“I told her that I knew her purpose and that I didn’t want to harm her. I told her that I couldn’t let her turn me into a tree because that would just keep this stupid cycle going: a desperate search for freedom, followed by the ultimate betrayal. I told her I could free her from the darkness that tied her to my father, but that she would have to run far away if I did. She would have to become one with the forest and hide in the mountains and survive off what the forest offered. Eventually, she would no longer recognize herself as a creature deserving of dignity and respect. She would be all animal, but free.

“She agreed and I cast the same spell on her that my mother had used to free my heart from the darkness, but I didn’t know the consequences then. I didn’t know that it would help the dark energy that had been pursuing us to grow and expand and infest the forest. If I had known that at the time, I wouldn’t have upset the balance, I wouldn’t have betrayed my family. I would have trusted that things have their natural cycles, even forest spirits that are enslaved to human beings.

“When my mother found out what I had done, she cursed me. She cursed me because I had let the darkness spread, she cursed me because I had let some of Winto’s darkness out into the world to infest the forest, and she cursed me because I had caused our family to bear the hatred of the other families by freeing Winto. She tried to hide me from my father at first, but when he found out she handed me over willingly. He cast me in front of the town, naked, alone, empty, and everyone scorned me. They even found Winto and brought her back and she spit on me. She told me she was happy living in the town, as long as she could be with other people. And she cursed me for casting her out like an animal. They drove me from the town into the forest, where I ran and ran and ran.” Thursday looks at the sky as if he wants to float away.

“Wow,” says Rish, “That’s quite a tale. I’m sorry you’ve suffered so much. It sounds like you haven’t had it easy at the hands of other people.”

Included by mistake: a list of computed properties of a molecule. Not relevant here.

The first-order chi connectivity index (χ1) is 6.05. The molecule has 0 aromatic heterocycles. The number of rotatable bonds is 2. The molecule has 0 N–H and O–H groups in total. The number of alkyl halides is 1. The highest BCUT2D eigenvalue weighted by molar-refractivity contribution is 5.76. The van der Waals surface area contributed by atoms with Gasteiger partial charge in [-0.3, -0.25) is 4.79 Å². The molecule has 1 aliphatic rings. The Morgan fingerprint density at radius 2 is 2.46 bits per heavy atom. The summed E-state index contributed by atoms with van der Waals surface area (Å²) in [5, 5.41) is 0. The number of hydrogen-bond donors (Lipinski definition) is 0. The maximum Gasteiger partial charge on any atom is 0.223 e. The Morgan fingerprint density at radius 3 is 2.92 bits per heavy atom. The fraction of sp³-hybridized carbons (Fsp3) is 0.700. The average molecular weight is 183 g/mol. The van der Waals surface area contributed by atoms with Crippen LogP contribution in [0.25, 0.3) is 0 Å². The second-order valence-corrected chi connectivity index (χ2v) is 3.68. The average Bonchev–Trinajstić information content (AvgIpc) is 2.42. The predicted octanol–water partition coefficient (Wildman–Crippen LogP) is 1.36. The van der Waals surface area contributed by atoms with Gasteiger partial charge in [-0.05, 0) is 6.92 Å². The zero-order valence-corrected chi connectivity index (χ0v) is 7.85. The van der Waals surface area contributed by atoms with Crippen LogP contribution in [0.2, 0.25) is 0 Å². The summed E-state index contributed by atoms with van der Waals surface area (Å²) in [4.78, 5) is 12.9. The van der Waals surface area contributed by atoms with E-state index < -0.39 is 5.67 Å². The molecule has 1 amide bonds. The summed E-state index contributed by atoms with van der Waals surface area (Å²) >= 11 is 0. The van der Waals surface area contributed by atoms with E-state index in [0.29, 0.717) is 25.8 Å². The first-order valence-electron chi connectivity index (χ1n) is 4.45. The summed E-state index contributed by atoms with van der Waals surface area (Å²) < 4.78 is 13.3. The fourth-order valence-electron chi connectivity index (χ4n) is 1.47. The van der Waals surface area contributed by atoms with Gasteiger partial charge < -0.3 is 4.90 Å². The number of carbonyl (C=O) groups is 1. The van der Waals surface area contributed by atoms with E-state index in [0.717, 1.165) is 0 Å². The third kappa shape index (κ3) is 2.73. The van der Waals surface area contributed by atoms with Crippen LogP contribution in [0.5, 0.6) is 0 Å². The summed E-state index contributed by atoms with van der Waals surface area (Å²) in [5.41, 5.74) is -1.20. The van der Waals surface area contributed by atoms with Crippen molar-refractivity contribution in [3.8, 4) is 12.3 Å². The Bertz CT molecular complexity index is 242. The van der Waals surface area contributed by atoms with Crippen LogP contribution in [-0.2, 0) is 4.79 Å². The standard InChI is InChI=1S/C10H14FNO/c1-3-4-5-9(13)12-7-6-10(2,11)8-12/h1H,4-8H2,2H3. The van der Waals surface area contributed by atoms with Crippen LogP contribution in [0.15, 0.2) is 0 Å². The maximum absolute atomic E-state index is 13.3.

“Well, it was getting betrayed by my own family that scarred me the most. I guess they felt betrayed by me first though. It was so strange to me, at the time, how easily the whole world seemed to turn upside down. It was only days before my encounter with Winto that the whole town threw a birthday celebration for me. We went hunting with a lot of the villagers and they cooked a wolf that we brought back from the hunt on an open fire. We met just outside the town, near the river creek, and two councilors of the town gave me a giant green wreath to hang around my neck. Everyone seemed genuinely proud of me. But all it took was a few scandalous words from my father and the whole place was in a rage against me.”

“Ya,” says Eeo, “they didn’t take it easy on you. I bet it was because you were reading other people’s eyes when you weren’t supposed to. I think you might have uncovered a deeper secret than you thought you did, something the townspeople weren’t even willing to admit to themselves. You put them in a position between choosing between you and your father, and a lot of them already had very real, very deep relationships with him.

“If the circumstances were different, if you had been one of them, for example, your actions might have started a revolution. But since you were your father’s son, you simply got exiled and humiliated. I’m sure both your parents feel bad about what happened. Have you ever thought about going back to see them?”

“Oh no, I don’t think so. This was thousands of years ago. They’re long dead now. Dragons age very slowly, you see. I guess I could go visit the kingdom and see if it’s still standing. Might be interesting to see what their offspring’s offspring have done with the place. Maybe some of them look like me. Maybe that town’s still cursed with that ancient slave blood curse.”

“Well, if it is, we could set it straight.” says Rish.

Eeo finishes pulling the thread out from Thursday’s skin, just above his eye, and touches his forehead with the stick to seal it back up.

“Let’s be on our way now,” says Thursday.

Continue to Chapter 6